Asymptomatic cases seem to be more common among young people and those without health conditions that could make them more vulnerable to the virus, such as diabetes or severe asthma.

The existing data are spotty because the so-called silent spreaders are a difficult population to find and study — people usually don't get tested unless they think they may have it.

Asymptomatic cases of COVID-19 were first discovered by testing family members who lived with known patients, Van Kerkhove said.

"Now," she said, "asymptomatic individuals are being found in outbreaks" in closed communities such as prisons, meatpacking plants, nursing homes and cruise ships with active infections. At such locations, health authorities have conducted mass testing to understand the extent to which the virus has spread and to help bring it under control.

One issue with pinpointing asymptomatic individuals is that the category relies on self-reporting, said Tara Smith, an epidemiologist at Kent State University. "You're relying on people to be in tune enough with their bodies that they would know if it felt any different," she said. Having no symptoms can be in the eye of the beholder. Someone without a fever or cough might still feel tired — and may not consider "feeling tired" to be a reportable symptom.

Or they might not be aware that food is tasting different or that smells have diminished.

Van Kerkhove said that, on follow-up, some reportedly asymptomatic patients describe feeling "a little bit unwell, a little bit under the weather," which would indicate that they have mild disease. And in some cases, people who report feeling fine and being asymptomatic show signs of lung damage on X-rays.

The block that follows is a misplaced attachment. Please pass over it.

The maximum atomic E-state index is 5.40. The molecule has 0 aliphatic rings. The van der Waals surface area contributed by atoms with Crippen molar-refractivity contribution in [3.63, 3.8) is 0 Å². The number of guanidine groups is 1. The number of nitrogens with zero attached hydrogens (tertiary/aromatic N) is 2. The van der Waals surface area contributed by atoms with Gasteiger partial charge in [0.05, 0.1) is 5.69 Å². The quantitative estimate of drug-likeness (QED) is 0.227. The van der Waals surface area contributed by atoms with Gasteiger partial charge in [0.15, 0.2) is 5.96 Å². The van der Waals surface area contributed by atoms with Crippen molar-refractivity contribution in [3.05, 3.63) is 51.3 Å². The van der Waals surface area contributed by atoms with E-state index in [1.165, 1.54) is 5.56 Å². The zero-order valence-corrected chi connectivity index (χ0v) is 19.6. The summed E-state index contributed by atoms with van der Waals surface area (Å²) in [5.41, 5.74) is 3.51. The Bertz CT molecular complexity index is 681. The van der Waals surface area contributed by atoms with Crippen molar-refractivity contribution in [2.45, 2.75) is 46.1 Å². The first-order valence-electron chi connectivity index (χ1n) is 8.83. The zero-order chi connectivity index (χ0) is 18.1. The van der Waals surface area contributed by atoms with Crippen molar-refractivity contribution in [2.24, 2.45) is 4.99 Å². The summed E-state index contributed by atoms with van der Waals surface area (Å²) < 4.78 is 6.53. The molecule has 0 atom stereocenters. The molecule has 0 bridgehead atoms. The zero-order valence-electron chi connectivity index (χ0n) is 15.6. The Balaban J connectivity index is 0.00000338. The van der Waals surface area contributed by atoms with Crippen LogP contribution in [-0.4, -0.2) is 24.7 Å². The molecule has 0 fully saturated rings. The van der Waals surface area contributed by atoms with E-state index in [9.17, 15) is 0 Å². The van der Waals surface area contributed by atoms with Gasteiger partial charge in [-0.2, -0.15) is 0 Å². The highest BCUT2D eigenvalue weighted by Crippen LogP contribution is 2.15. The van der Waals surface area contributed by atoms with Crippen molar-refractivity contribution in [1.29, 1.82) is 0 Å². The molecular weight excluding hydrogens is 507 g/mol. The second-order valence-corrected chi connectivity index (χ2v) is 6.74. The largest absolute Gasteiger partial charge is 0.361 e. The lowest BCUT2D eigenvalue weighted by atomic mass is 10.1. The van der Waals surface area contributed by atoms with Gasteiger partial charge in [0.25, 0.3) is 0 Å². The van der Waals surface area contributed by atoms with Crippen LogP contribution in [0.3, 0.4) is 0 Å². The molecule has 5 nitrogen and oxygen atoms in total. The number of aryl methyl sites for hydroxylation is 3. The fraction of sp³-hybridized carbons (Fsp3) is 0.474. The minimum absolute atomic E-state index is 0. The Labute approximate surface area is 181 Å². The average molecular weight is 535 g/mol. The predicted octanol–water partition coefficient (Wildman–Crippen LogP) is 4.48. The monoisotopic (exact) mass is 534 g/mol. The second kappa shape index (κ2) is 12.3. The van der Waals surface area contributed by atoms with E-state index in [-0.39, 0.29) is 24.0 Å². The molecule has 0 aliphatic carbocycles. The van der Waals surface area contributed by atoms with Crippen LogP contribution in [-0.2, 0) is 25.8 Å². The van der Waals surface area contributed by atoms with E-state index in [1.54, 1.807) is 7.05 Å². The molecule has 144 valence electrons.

Identifying asymptomatic people also requires follow-up, Smith said. People testing positive without symptoms could be "presymptomatic," meaning they will develop symptoms in coming days. Research shows that presymptomatic individuals can test positive for the virus two to three days before they realize they're sick.

2) To what degree do people who never develop symptoms contribute to transmission?

Documented cases of onward transmission from patients who never develop symptoms are "rare," Van Kerkhove said. Still, it does happen, and the research community is divided on whether the few published cases of an asymptomatic individual infecting others represent anomalies or serve as signs of a more common occurrence. Van Kerkhove said some models estimate that around 40% of transmission comes from asymptomatic cases.

Then there's the question of how an asymptomatic case could spread the virus.

Viral particles are exhaled when an infected person coughs or sneezes — but if you're asymptomatic, you're not showing these symptoms.

Yet some studies show that people who are infected but feel fine can have the same amount of virus in their throats as people who are feeling unwell.